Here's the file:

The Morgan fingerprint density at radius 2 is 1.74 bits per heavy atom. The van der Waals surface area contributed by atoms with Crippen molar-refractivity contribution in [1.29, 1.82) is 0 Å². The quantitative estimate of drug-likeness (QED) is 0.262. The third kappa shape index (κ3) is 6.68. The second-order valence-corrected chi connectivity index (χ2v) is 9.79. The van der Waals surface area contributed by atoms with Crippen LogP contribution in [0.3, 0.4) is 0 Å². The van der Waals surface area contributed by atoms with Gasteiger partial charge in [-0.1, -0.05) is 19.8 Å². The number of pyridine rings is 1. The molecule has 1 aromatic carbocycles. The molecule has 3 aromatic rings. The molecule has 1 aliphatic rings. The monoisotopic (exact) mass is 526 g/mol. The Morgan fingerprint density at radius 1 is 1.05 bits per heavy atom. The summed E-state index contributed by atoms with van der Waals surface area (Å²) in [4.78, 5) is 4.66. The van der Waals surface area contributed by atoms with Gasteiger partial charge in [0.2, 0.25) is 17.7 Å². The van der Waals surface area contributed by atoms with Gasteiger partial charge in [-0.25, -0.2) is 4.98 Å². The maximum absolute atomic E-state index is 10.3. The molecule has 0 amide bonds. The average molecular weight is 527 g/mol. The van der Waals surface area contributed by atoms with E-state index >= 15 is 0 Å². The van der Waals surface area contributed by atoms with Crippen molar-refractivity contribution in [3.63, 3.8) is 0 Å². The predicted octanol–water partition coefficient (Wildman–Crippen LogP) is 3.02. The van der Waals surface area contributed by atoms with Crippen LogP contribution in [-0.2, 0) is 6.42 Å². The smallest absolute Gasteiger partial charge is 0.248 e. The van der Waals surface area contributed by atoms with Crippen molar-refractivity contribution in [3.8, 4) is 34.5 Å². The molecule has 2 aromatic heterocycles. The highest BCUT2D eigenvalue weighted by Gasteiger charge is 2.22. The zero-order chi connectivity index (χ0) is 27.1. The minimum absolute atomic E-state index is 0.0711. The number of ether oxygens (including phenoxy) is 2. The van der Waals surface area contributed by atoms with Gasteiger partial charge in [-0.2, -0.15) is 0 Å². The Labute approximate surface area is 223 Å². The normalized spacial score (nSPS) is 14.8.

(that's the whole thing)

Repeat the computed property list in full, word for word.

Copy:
The Morgan fingerprint density at radius 2 is 1.74 bits per heavy atom. The van der Waals surface area contributed by atoms with Crippen molar-refractivity contribution in [1.29, 1.82) is 0 Å². The quantitative estimate of drug-likeness (QED) is 0.262. The third kappa shape index (κ3) is 6.68. The second-order valence-corrected chi connectivity index (χ2v) is 9.79. The van der Waals surface area contributed by atoms with Crippen LogP contribution in [0.3, 0.4) is 0 Å². The van der Waals surface area contributed by atoms with Gasteiger partial charge in [-0.1, -0.05) is 19.8 Å². The number of pyridine rings is 1. The molecule has 1 aromatic carbocycles. The molecule has 3 aromatic rings. The molecule has 1 aliphatic rings. The monoisotopic (exact) mass is 526 g/mol. The Morgan fingerprint density at radius 1 is 1.05 bits per heavy atom. The summed E-state index contributed by atoms with van der Waals surface area (Å²) in [4.78, 5) is 4.66. The van der Waals surface area contributed by atoms with Gasteiger partial charge in [0.2, 0.25) is 17.7 Å². The van der Waals surface area contributed by atoms with Gasteiger partial charge in [-0.25, -0.2) is 4.98 Å². The maximum absolute atomic E-state index is 10.3. The molecule has 0 amide bonds. The average molecular weight is 527 g/mol. The van der Waals surface area contributed by atoms with E-state index >= 15 is 0 Å². The van der Waals surface area contributed by atoms with Crippen molar-refractivity contribution in [3.63, 3.8) is 0 Å². The predicted octanol–water partition coefficient (Wildman–Crippen LogP) is 3.02. The van der Waals surface area contributed by atoms with Crippen LogP contribution in [-0.2, 0) is 6.42 Å². The smallest absolute Gasteiger partial charge is 0.248 e. The van der Waals surface area contributed by atoms with Crippen molar-refractivity contribution in [3.8, 4) is 34.5 Å². The molecule has 2 aromatic heterocycles. The highest BCUT2D eigenvalue weighted by Gasteiger charge is 2.22. The zero-order chi connectivity index (χ0) is 27.1. The minimum absolute atomic E-state index is 0.0711. The number of ether oxygens (including phenoxy) is 2. The van der Waals surface area contributed by atoms with Gasteiger partial charge in [-0.2, -0.15) is 0 Å². The Labute approximate surface area is 223 Å². The normalized spacial score (nSPS) is 14.8.